It’s also launched the Internet.org app, which provides carrier-subsidized free access to a limited set of “basic Internet services” including local health and civic information, news, Wikipedia, and Facebook and Messenger. Carriers hope a free taste of the Internet will inspire people to buy data plans, but Internet.org has encountered criticism that picking and choosing what services are free goes against Net Neutrality.
But Facebook can’t get carriers to pay for everyone’s free Internet access, so it’s trying to make it as cheap as possible for users to pay for it themselves. After 6 months of work, Facebook shipped its first version of Facebook Lite in January to a few countries like Bangladesh, Nepal, and Nigeria, which TechCrunch writer Darrell Etherington spotted.
Shankar says since then it’s received almost 50,000 reviews on the Google Play store and received a 4.3 star average rating, but a lot of the reviews are just people ask when it’s coming to their country. They want it so bad that he says “some people are getting their hands on the app in other countries by getting creative on the Internet”, implying usage of VPNs to trick Google Play into letting them download.
Lite On Data Usage
Today, Facebook Lite begins its official global rollout. At under 1 megabyte in size, Shankar says it can be downloaded in seconds for cheap on even slow 2G connections. I played with it for a few minutes, and was surprised by how slick and full-featured it was despite the compromises.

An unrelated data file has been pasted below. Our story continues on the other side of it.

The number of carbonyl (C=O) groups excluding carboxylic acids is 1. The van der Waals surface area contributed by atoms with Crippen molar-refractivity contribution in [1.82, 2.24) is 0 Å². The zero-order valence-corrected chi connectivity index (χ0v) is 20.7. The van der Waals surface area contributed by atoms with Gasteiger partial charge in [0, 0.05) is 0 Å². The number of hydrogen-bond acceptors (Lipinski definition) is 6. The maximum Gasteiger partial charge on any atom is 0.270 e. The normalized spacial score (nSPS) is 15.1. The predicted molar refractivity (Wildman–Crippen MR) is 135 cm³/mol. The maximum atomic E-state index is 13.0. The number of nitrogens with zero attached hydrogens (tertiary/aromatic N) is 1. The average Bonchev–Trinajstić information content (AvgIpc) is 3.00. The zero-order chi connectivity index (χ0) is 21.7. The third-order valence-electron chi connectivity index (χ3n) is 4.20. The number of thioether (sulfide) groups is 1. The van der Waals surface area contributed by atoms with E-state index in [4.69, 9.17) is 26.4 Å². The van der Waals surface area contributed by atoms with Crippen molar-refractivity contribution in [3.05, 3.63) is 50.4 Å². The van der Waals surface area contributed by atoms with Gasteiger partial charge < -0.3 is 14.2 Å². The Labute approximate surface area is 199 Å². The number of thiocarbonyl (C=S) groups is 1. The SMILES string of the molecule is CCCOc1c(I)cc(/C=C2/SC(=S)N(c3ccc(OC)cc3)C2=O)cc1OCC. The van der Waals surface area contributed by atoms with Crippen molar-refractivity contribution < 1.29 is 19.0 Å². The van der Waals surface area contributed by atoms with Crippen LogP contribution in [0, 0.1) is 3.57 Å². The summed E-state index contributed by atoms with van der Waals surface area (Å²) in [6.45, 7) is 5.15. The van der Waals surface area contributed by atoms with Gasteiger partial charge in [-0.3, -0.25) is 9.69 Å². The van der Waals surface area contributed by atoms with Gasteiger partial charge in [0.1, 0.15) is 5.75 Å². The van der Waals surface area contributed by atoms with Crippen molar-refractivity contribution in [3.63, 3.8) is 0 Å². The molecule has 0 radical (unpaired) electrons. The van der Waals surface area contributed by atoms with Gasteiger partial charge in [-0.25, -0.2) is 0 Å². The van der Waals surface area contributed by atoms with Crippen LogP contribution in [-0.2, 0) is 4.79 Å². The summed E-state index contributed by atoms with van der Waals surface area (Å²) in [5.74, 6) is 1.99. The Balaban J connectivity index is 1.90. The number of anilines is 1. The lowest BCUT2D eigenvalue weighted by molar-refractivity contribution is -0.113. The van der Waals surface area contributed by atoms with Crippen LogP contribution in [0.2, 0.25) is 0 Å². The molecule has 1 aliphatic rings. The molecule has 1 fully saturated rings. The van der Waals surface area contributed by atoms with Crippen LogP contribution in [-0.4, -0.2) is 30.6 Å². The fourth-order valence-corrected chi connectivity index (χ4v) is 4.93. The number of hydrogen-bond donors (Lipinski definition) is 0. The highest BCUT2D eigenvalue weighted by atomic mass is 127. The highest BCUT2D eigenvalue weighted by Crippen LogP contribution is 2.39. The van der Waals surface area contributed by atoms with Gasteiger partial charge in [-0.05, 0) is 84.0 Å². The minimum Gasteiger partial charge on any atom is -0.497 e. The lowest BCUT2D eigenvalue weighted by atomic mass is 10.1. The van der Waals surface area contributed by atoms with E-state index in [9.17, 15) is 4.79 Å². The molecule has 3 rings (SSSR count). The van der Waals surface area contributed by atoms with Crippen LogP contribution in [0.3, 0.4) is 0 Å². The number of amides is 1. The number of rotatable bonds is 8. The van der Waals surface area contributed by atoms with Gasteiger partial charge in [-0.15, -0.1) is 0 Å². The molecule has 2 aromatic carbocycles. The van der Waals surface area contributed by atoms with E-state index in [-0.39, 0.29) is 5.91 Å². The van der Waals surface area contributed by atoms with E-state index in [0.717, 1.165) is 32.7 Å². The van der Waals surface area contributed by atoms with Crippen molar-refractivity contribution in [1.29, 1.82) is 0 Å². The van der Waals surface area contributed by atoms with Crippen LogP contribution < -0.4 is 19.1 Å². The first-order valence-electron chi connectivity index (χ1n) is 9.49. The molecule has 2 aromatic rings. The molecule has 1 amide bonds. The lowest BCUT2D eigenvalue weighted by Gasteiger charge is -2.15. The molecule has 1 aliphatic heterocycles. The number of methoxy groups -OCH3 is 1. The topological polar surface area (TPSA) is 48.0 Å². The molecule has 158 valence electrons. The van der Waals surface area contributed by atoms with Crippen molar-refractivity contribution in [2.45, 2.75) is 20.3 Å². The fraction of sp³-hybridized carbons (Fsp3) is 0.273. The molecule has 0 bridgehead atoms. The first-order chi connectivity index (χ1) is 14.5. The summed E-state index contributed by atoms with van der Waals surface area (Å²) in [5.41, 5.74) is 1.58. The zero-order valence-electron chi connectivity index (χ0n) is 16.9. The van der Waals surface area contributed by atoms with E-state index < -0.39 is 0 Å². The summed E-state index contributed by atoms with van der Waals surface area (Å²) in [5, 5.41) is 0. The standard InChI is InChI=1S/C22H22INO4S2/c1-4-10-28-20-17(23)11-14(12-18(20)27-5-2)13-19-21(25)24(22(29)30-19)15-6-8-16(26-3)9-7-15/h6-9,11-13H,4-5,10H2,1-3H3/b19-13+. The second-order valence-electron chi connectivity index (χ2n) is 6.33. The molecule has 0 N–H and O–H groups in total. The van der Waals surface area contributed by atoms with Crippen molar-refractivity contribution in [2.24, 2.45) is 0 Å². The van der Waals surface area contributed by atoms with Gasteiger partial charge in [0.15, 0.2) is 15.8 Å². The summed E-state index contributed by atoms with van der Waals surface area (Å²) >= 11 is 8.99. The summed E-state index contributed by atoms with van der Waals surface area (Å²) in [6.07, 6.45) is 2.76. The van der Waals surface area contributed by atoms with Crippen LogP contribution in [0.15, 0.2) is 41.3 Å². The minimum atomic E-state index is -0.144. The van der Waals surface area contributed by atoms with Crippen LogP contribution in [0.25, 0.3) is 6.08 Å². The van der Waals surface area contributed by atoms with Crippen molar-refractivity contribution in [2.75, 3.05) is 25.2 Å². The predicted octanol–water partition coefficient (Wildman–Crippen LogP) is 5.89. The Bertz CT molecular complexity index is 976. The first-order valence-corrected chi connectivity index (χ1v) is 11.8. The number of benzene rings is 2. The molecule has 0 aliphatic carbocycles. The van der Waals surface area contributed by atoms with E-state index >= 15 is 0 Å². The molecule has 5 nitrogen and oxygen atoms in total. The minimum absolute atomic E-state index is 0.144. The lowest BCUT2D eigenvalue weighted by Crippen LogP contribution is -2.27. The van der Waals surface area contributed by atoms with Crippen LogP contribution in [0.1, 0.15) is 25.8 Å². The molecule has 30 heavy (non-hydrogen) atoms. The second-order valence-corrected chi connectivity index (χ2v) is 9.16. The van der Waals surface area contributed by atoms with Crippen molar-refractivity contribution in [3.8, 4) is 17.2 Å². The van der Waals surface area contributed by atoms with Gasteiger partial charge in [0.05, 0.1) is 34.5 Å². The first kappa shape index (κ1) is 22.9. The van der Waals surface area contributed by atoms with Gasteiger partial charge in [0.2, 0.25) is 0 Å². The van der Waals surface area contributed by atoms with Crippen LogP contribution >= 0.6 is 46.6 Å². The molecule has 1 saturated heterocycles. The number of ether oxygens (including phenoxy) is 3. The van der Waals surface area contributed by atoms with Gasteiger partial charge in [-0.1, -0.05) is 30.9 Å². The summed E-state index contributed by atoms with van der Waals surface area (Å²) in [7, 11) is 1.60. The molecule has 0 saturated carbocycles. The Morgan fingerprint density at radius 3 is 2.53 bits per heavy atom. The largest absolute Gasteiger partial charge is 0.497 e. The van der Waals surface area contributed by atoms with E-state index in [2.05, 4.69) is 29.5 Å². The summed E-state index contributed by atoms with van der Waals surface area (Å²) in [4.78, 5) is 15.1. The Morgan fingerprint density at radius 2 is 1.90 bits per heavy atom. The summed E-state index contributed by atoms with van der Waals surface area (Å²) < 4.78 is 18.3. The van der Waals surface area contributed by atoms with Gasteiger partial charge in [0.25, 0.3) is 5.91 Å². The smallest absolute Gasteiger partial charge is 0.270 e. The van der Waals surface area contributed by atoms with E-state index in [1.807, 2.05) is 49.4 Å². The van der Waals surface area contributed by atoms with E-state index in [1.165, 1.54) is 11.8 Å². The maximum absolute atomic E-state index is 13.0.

The main way Facebook makes the app use less data is by never pre-loading full-resolution images. Photos and link preview thumbnails in the News Feed appear a bit grainy at first. They’ll load in full-res if tapped, but Facebook only wants to do those big data pulls if people volunteer for them. If you try to post a photo to Facebook Lite, the app compresses the image and then sends it in the background, so its small and you don’t have to spend the wait time staring at the screen.
“Every roundtrip to the server is painful” Shankar says, so “we’re very careful about what features and experiences we offer in the app.” There will be some ads, but several of Facebook’s top formats like app install ads won’t be in Facebook Lite. Advertisers might not love the idea of their creative assets being compressed into low-res. But otherwise, users would probably scroll past them before they even load.
Years back, Facebook tried to cut corners on shipping multiple version of mobile code by building its iOS and Android apps as wrappers around a single HTML5 website. Now it’s swung in a different direction, forking entirely to build a whole codebase just for low-bandwidth connections.
Shankar says Facebook thought hard about the issue, but decided the billions of potential users were definitely worth the extra effort. “Adding multiple interfaces to the main Facebook experience is something we’ll have to maintain for years to come.” Facebook isn’t taking this new commitment to the developing world…lightly.